The line of the walls now descended to the south east.  A long stretch that now supports an orchard is visible from Via Sant’ Apollinare. 

From here, the line of the Roman wall ran through the garden of Sant’ Apollinare, later San Giuseppe. (The 14th century circuit encloses this garden).

Palazzo Vescovile stands on foundations provided by the Roman walls. 

A stretch of the Roman walls survives behind the apse of Santa Maria Maggiore.

The architrave of the  narrow opening (between the trees to the right in the illustration above) bears a Latin inscription (ca. 100 BC) that reads:  
"Iter precar(ium)"
This seems to indicate that passage was granted by prayer or on request.  The inscription is obscured by ivy, but there is a plaster cast of it in the Museo Civico (Exhibit 125). 

The next surviving section of the Roman walls is visible in Via Sant’ Agnese. 

The Portella di San Giorgio (13th century) in nearby Via Santa Chiara replaced a Roman gate, traces of which survive below the current street level. 

The subsequent line of the Roman walls is less certain.  It probably ran north along Vicolo Bovi.  Filippo Coarelli (referenced below, pp. 9-11) described the remains of a monumental entrance to the city that were discovered in the early 20th century in Piazza Matteotti but subsequently destroyed.  Four huge columns discovered in Vicolo Bovi at the same time probably formed part of a portico that led from this gate to the heart of the city. Stones from the city gate have been incorporated into Casa Assunti (1918-26) at number 5 Piazza Matteotti, and the base of one of the columns can be seen in its garden.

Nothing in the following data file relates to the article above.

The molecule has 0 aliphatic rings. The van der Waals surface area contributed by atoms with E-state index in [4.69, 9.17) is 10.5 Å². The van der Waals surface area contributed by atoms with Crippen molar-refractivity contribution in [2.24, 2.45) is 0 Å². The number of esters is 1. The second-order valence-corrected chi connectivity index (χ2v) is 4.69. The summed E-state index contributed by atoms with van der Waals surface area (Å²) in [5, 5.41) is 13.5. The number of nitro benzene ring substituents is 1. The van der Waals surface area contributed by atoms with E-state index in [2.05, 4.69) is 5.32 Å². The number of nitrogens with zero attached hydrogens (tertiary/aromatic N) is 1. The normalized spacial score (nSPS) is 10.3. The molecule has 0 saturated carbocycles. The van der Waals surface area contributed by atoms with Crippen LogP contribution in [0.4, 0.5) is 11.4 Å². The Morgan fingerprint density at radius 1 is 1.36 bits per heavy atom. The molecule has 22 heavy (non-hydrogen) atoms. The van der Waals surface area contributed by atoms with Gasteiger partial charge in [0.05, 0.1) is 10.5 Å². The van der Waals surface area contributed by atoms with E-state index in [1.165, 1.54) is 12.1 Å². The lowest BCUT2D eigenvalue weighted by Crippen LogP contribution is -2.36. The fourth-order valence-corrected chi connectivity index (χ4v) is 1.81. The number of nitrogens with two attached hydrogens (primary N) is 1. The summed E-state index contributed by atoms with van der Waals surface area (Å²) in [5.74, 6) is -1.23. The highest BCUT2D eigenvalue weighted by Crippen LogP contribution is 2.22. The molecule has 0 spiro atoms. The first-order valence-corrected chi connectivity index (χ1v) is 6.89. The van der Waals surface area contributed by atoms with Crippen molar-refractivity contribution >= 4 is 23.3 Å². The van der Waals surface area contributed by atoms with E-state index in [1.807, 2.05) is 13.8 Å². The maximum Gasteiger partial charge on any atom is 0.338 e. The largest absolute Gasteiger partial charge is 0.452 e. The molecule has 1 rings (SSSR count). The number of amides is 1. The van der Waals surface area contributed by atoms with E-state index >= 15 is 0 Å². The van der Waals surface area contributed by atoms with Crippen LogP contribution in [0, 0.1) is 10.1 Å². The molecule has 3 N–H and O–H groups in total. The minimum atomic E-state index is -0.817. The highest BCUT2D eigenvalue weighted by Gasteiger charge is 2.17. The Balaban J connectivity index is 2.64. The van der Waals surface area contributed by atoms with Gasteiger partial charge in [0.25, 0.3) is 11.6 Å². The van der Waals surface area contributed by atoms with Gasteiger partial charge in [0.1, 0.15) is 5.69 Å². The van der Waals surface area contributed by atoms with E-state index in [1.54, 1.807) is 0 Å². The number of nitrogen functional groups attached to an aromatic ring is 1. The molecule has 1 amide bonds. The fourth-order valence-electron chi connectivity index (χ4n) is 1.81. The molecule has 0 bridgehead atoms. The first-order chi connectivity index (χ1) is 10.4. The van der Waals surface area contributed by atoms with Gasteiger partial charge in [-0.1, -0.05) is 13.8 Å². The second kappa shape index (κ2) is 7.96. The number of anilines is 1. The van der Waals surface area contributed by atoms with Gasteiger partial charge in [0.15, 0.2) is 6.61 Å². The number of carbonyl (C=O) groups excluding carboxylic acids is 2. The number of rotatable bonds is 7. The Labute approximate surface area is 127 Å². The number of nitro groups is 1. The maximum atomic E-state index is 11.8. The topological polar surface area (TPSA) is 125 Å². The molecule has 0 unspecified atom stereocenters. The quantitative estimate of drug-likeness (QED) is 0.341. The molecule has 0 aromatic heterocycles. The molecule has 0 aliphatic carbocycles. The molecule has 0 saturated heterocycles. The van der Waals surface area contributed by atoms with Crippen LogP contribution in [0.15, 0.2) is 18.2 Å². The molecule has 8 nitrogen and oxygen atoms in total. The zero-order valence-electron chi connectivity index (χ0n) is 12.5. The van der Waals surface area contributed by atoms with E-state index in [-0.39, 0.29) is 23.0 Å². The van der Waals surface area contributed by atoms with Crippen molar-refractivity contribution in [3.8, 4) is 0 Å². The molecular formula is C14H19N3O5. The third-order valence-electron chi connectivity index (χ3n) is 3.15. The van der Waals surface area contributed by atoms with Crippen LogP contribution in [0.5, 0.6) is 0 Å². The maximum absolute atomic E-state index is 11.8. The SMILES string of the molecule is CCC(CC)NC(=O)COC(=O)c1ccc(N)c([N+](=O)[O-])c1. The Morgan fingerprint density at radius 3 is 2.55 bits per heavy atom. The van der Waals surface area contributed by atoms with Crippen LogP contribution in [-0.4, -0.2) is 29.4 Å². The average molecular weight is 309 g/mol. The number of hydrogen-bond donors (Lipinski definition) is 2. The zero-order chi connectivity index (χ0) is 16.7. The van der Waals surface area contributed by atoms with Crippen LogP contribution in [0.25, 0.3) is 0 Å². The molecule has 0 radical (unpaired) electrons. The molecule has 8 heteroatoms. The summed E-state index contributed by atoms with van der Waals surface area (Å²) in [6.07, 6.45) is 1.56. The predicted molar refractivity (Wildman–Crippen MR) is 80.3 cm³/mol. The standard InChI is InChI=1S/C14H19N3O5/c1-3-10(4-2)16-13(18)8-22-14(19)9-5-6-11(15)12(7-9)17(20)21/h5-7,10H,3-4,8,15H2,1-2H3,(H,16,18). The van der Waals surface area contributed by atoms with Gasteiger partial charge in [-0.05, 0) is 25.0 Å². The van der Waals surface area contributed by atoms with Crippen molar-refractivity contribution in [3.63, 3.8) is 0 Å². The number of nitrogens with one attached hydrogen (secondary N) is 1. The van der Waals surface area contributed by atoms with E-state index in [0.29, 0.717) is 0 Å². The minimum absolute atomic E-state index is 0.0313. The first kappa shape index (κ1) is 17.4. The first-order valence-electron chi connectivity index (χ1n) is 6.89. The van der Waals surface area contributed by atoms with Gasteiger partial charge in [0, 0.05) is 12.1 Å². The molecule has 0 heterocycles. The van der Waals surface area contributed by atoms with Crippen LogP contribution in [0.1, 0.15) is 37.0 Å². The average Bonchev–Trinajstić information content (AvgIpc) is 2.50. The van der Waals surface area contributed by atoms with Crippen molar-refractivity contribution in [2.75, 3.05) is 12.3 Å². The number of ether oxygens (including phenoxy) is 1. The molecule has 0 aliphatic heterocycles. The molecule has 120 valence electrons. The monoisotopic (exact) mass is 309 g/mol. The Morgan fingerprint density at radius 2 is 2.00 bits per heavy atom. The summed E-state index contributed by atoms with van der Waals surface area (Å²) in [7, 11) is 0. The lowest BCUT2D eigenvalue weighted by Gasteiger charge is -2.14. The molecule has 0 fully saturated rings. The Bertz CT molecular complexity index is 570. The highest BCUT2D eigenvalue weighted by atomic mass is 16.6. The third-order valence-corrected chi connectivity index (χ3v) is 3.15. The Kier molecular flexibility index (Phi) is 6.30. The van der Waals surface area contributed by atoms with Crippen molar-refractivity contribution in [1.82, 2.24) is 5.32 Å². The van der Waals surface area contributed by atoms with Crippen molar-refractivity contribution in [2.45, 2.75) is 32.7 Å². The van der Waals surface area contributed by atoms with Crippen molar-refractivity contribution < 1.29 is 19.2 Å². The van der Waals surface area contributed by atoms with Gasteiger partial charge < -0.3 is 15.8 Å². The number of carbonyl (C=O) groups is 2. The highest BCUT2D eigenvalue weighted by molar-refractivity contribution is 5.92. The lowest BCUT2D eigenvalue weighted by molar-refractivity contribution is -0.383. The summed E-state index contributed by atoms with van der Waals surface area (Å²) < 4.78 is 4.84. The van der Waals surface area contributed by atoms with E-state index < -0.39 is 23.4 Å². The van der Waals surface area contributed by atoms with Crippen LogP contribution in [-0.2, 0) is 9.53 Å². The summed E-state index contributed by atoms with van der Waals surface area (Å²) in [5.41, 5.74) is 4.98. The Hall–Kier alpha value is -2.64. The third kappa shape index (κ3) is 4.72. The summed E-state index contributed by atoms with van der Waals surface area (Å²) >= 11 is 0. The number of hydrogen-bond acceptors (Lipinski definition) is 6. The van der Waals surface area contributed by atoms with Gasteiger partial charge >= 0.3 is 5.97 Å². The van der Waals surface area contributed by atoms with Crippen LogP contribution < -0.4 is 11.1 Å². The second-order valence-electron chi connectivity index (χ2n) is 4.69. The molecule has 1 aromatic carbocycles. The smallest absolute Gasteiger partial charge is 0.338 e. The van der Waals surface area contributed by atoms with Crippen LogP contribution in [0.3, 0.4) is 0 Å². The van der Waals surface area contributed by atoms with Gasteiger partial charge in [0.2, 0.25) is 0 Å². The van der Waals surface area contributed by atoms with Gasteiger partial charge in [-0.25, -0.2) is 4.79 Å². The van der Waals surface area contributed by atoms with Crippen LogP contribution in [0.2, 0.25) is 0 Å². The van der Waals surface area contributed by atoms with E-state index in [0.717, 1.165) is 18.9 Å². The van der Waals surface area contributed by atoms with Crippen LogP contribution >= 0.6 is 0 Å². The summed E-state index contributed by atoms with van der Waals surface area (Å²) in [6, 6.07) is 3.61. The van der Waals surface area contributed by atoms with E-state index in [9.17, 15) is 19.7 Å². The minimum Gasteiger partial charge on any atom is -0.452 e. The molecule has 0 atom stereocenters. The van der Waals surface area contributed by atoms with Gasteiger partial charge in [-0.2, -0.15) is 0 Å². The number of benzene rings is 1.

The circuit then apparently turned to the west, past the Arco Perlici (also known as the Archiccioli).  This is a double arch, seen here from outside the two circuits of medieval walls:  
The outer arch belongs to the intermediate circuit of walls that was built in ca. 1260.  
The inscription on the outer side of the inner arch (visible in this photograph) records that the Consul Tancred opened the gate in 1199 in order to provide a direct route to the Marches.   If you walk through it and look back, you can see what seem to be Roman foundations. 

An inscription (3rd century BC) that was found in the garden of the Oratorio di San Lorenzo (late Villa Berkley) in 1938 is on an architrave that probably came from a nearby gate in the Roman walls.  It contains an important Umbrian inscription that is the earliest ever found in Assisi.  The first line seems to confirm that the stone was part of a gate; while the second seems to mean “under the “meddix” (magistrate) Vibius E…”.   The original is not visible to the public but there is a cast of it in the Museo Civico.  The inscription is also described in the page on Umbrian Inscriptions  after 295BC.

The wall then continued up to Rocca Maggiore.